• Shop Akris
  • Shop Akris
  • Shop Akris
  • Shop Akris
  • Shop Akris
  • Shop Akris
  • Shop Akris

The Treasure of the Details

Lady Rose, the 35-year-old current Marchioness of Cholmondeley, was a model with aristocratic lineage before marrying David Cholmondeley and becoming chatelaine of Houghton.

While immersed in the redecoration of the private rooms, she reached out to London-based de Gournay to purchase panels of its Amazonia wallpaper for her bath and dressing areas. Hannah Gurney, director of de Gournay and daughter of founder Claud Gurney, suggested instead that Lady Rose reproduce the blue paper from Houghton’s Cabinet Room in a new colorway of her own design.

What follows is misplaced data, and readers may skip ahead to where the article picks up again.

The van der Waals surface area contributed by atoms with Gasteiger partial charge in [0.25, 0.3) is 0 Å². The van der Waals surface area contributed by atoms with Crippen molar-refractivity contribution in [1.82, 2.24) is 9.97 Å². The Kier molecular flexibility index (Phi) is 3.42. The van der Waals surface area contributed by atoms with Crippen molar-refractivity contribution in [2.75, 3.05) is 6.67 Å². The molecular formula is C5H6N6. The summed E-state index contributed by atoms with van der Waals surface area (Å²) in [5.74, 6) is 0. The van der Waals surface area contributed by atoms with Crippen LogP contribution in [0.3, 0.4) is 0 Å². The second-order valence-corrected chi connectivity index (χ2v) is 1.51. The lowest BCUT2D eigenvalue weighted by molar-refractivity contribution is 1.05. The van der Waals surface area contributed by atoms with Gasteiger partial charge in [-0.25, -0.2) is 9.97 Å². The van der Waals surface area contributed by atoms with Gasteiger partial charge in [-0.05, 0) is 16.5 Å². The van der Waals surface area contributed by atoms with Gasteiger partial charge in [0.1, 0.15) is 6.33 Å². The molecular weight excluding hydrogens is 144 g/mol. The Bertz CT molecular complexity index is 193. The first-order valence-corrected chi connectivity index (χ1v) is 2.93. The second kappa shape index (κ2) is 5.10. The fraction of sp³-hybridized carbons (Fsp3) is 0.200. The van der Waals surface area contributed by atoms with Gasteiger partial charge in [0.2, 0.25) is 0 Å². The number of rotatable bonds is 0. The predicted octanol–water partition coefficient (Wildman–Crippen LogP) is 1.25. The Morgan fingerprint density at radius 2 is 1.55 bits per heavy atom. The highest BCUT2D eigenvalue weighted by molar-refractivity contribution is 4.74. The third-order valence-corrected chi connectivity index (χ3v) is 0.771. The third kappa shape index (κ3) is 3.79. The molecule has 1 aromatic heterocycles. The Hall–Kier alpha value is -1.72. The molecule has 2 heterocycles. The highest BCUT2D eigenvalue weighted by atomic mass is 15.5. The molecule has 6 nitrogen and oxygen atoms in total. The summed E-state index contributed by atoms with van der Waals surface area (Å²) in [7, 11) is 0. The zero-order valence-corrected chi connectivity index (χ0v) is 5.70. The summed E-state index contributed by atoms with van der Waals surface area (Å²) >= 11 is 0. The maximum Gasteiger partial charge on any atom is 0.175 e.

“It has been one of our favorite examples in the world of exquisite 18th-century hand-painted Chinese wallpaper, and we always dreamt of reproducing it,” Gurney tells Papercity.

“That was when Lady Rose mentioned the antique panels that she had, just a few months previously, discovered in her attics. It was the most serendipitous timing.”

The Cabinet Room at Houghton Hall (Photo by Tori Hancock)
The Cabinet Room at Houghton Hall (Photo by Tori Hancock)

The extra Cabinet Room panels had been rolled up for hundreds of years, protected from the degrading effects of light and time. Hand-painted on a striking cobalt paper, the oriental-garden design dazzles in rich pinks, greens and reds, with gold-leaf accents on the petals and leaves.

“It was a breathtaking experience to unroll them — and a very rare moment that we were unlikely to come by again, ” Gurney says. “The attic panels convinced us that we had to reproduce them, no matter what.”